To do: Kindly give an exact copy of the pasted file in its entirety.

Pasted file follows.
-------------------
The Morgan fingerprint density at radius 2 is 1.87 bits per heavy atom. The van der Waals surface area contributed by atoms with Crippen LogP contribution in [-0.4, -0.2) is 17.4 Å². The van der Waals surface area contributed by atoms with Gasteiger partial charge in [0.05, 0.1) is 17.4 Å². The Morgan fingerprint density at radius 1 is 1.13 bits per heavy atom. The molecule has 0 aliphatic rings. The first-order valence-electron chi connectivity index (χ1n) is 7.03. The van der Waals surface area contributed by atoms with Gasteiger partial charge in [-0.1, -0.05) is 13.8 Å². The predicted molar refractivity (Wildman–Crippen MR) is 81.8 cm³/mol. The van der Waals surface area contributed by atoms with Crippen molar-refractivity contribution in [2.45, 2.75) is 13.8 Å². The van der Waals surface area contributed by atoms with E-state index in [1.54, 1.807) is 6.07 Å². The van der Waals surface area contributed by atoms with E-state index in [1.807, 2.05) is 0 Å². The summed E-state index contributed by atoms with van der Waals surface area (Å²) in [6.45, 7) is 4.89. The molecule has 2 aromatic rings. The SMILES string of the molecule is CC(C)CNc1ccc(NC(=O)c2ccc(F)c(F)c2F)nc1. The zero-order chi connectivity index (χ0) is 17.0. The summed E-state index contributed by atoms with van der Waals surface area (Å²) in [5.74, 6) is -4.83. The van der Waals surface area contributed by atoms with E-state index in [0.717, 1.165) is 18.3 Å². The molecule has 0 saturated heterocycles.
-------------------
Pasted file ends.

The Morgan fingerprint density at radius 2 is 1.87 bits per heavy atom. The van der Waals surface area contributed by atoms with Crippen LogP contribution in [-0.4, -0.2) is 17.4 Å². The van der Waals surface area contributed by atoms with Gasteiger partial charge in [0.05, 0.1) is 17.4 Å². The Morgan fingerprint density at radius 1 is 1.13 bits per heavy atom. The molecule has 0 aliphatic rings. The first-order valence-electron chi connectivity index (χ1n) is 7.03. The van der Waals surface area contributed by atoms with Gasteiger partial charge in [-0.1, -0.05) is 13.8 Å². The predicted molar refractivity (Wildman–Crippen MR) is 81.8 cm³/mol. The van der Waals surface area contributed by atoms with Crippen molar-refractivity contribution in [2.45, 2.75) is 13.8 Å². The van der Waals surface area contributed by atoms with E-state index in [1.54, 1.807) is 6.07 Å². The van der Waals surface area contributed by atoms with E-state index in [1.807, 2.05) is 0 Å². The summed E-state index contributed by atoms with van der Waals surface area (Å²) in [6.45, 7) is 4.89. The molecule has 2 aromatic rings. The SMILES string of the molecule is CC(C)CNc1ccc(NC(=O)c2ccc(F)c(F)c2F)nc1. The zero-order chi connectivity index (χ0) is 17.0. The summed E-state index contributed by atoms with van der Waals surface area (Å²) in [5.74, 6) is -4.83. The van der Waals surface area contributed by atoms with E-state index in [0.717, 1.165) is 18.3 Å². The molecule has 0 saturated heterocycles.